First Impressions of Sketch 3

Sketch 3 was recently released and I thought I would share some of my thoughts after using it for a week.

I’ll be honest. Like Street Fighter 2 and Terminator 2, I had never heard of Sketch 1 or Sketch 2 before using Sketch 3. I just happened to wake up one morning and have my Twitter feed blasted with people squealing like kids at Disneyland that it was released and how they’ve ditched Photoshop for good this time.

If you’re looking to sharpen your Sketch 3 skills, I’d recommend this exhaustive tutorial. Otherwise, I’m going to share what I think are the key features of Sketch 3 and how they fit into the web design workflow.

It’s not Photoshop

Sketch 3 is a wonderful tool for web design because it was created specifically for it. That’s great because, up until now, the most widely used web design tool was originally created as a tool for photographers.

Photoshop has been my go-to app for sketching static web design layouts for years because, aside from a few notable exceptions (RIP Fireworks), it was the best available option. Web designers like me have been hacking it for over a decade and Adobe has only recently started integrating web design features natively into it.

That said, Sketch 3 is not the silver bullet that kills Photoshop as a web design tool. I may actually start using Sketch 3 solely for wireframes and–ahem– sketching, but I will continue to use Photoshop for what it was always design to do best: editing photos and raw assets for my web designs.

The infinite canvas

sketch3-canvas

The infinite canvas is probably the smallest, yet most important, feature of Sketch 3. Where Photoshop forces you to set the dimensions of a defined space to work in, Sketch 3 gives you no such boundaries. In fact, the canvas has no boundaries by default and there is no way to set any.

Instead, Sketch 3 allows you to insert artboards on the canvas. Artboards are the containers for page layouts. Insert as many as you like and arrange them in any order to create a living sitemap of your website while you design it. That’s pretty rad. I can’t tell you how many times I’ve had to resize my Photoshop canvas because my design outgrew the dimensions. No more shuffling layers or separate source files for each page design!

One edit changes all

OK, this is another big one. Let’s say you have completed the design for a homepage, then moved on to a subpage. You clone the header of the homepage and repurpose it in the subpage design. Then you realize you used the wrong background color in the homepage header. Now you have to update it in both files. What a pain in the ass!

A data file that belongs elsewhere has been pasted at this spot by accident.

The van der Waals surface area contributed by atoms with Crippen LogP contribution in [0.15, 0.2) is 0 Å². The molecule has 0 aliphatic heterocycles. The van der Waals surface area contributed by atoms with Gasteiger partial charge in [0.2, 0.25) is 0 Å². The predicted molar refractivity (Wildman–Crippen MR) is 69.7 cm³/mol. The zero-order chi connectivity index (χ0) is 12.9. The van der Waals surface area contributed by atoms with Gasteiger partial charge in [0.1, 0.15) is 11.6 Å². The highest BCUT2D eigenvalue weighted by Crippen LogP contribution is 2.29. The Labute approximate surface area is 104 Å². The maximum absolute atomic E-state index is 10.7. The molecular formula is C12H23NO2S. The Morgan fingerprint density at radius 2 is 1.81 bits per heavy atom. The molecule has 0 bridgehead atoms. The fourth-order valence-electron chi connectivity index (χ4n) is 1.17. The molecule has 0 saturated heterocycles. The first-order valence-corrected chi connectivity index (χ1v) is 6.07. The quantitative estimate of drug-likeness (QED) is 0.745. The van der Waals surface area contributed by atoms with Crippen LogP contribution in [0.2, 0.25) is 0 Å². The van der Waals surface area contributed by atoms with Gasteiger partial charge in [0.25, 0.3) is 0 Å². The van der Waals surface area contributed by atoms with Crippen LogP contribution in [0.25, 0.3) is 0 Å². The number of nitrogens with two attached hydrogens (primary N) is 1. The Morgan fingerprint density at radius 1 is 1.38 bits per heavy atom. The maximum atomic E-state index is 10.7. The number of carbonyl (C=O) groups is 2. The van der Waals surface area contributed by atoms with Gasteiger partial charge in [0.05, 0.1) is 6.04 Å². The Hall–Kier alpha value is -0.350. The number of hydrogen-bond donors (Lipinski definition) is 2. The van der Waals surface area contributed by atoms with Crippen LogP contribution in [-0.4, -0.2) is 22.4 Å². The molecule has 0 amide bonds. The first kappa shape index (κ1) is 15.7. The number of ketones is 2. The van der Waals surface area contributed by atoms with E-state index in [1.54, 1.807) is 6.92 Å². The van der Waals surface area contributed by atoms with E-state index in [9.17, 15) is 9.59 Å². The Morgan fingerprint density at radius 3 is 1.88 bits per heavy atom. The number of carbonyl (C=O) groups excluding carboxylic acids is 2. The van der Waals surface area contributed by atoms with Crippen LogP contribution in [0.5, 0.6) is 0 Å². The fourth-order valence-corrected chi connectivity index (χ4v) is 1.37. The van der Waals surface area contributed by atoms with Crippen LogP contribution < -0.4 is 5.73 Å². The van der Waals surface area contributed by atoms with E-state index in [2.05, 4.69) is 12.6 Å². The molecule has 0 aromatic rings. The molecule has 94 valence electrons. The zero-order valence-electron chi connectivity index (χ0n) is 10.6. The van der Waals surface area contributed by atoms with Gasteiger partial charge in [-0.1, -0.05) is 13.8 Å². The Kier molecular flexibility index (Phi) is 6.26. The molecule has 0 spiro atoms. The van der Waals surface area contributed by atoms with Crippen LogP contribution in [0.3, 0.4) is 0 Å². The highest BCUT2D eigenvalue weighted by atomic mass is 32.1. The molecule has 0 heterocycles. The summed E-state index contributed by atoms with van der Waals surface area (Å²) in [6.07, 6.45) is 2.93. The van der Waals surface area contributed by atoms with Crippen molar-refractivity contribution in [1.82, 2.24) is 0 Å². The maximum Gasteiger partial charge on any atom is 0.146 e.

Unfortunately, that’s just the accepted fact in web design and the reason why many are now designing in the browser or just components instead. A small change can have major time-consuming consequences in Photoshop.

That’s changed with groups in Sketch 3. Group elements together, duplicate the group, then drop them anywhere in the design. Buttons are a great example. If you use the same “Buy Now!” button across your design, you can pop that bad boy in a hundred times with a simple drag and drop. Need to switch the color of them? Edit one of the buttons and they all change. It’s as simple as that. The same is true with styling text.

sketch3-symbols

Groups makes static web designing a lot more like designing with CSS.

Slicing and Exporting

Many of the Photoshop designs we create use filters, masks, merges and other tricks that are tough to export for use on a website. Sketch 3 makes the process easy with improvements to slicing and exporting.

Slicing allows you to draw a box around any element on artboard. This box tells Sketch 3 that you want it to save as its own file when you export it for production.

Exporting is a common task, but Sketch 3 improves the process by allowing you to specify various resolution levels for your sliced components. That means you can save the same slice into several files that support different screen resolutions in one stroke.